Final Thoughts on the Backward Design Process.

Wiggins and McTighe admit that is it difficult to follow this design process step by step without fighting the desire to skip to the next step or write one area with another in mind, (Wiggins & McTighe, 2005).  This was the case for me. The objectives and the evaluation criteria were clear as they were based off of accredited standards and those featured elements of scientific writing. The challenge existed in the preparation steps necessary to help students achieve those objectives. However, the most illuminating moment was the emphasis on the evaluation process.  By taking a closer look at my unit planning and through considerable reflection, I had realized that there were missing components that were not setting up my students to achieve the desired outcomes. It was like I had the the destination in mind, I knew the road I needed to take but I forgot which vehicle was going to get me there most efficiently.  Though I did fight the urge to jump straight into lesson planning, the backward design process helped remind me of what was important for this unit and better equipped me to  address the existing problems that I was previously unsure how to solve.

What I’ve also learned to appreciate is that as an educator, you are never quite done with this process.  One benefit that I had as I was revising my unit planning was the previous feedback I received from my students.  If they hadn’t voiced their frustrations in a constructive way, I wouldn’t have been able to address these issues so specifically. I didn’t need to reinvent the wheel, but rather just fix the small area that was not working. Thanks to their feedback, my design process was streamlined and poignant. As I gear up to implement these changes in the upcoming quarters, I look forward to the improved successes of my students while also being cognisant of the fact that I will, at some point, need to revisit the backward design process and make small yet significant changes again.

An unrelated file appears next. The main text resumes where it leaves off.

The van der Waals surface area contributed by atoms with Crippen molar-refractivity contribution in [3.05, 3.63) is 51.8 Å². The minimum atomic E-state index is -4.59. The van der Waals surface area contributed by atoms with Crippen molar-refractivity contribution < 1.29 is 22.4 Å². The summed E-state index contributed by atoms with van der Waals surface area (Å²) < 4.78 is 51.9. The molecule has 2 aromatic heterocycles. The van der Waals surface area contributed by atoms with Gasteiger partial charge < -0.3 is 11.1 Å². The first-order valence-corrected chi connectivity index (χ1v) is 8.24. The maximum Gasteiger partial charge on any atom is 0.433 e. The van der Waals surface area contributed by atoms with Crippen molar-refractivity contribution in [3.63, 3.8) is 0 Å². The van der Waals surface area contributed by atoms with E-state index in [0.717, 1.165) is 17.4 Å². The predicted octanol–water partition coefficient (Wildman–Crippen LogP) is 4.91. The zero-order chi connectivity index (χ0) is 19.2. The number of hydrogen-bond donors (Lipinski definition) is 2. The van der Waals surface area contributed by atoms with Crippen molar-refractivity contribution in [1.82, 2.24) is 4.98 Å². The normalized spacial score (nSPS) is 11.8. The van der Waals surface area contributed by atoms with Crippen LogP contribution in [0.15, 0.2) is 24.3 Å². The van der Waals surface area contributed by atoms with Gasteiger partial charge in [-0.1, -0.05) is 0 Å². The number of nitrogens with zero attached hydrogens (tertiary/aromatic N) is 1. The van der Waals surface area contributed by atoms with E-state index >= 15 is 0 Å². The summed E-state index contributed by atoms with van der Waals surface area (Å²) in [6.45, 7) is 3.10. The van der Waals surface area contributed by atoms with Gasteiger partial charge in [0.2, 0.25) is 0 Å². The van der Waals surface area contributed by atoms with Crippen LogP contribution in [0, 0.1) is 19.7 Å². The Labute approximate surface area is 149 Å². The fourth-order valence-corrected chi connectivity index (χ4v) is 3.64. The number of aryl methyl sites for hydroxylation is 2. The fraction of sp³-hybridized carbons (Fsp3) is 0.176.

References

International Society for Technology in Education, (2017).  The ISTE standards for students. Retrieved from: https://www.iste.org/standards/for-students.

Wiggins, G., & McTighe, Jay. (2005). Understanding by design (Expanded 2nd ed., Gale virtual reference library). Alexandria, VA: Association for Supervision and Curriculum Development.

Building Computational Thinking through a Gamified Classroom

Who says playing video games doesn’t teach you anything?  Playing and creating games could actually help students develop another 21st century skill, computational thinking (CT).  Computational thinking is  a form of problem solving that takes large, complex problems, breaks them down into smaller problems, and uses technology to help derive solution. In deriving solutions, students engage in a systematic form of problem solving that involves four steps: 1) “decomposition” where a complex problem is broken down into smaller, more manageable problems, 2) “pattern recognition” or making predictions by finding similarities and differences between the broken down components, 3) “abstraction” developing general principles for the patterns that emerge, and  4) “algorithm design”, creating step-by-step instructions to solve not only this problem but other similar problems in the future, (Google School, 2016). By engaging in computational thinking, “students develop and employ strategies for understanding and solving problems in ways that leverage the power of technological methods to develop and test solutions, (ISTE, 2017).  In other words, the key to successfully following this process is that students develop their own models rather than simply applied existing models, (Google School, 2016).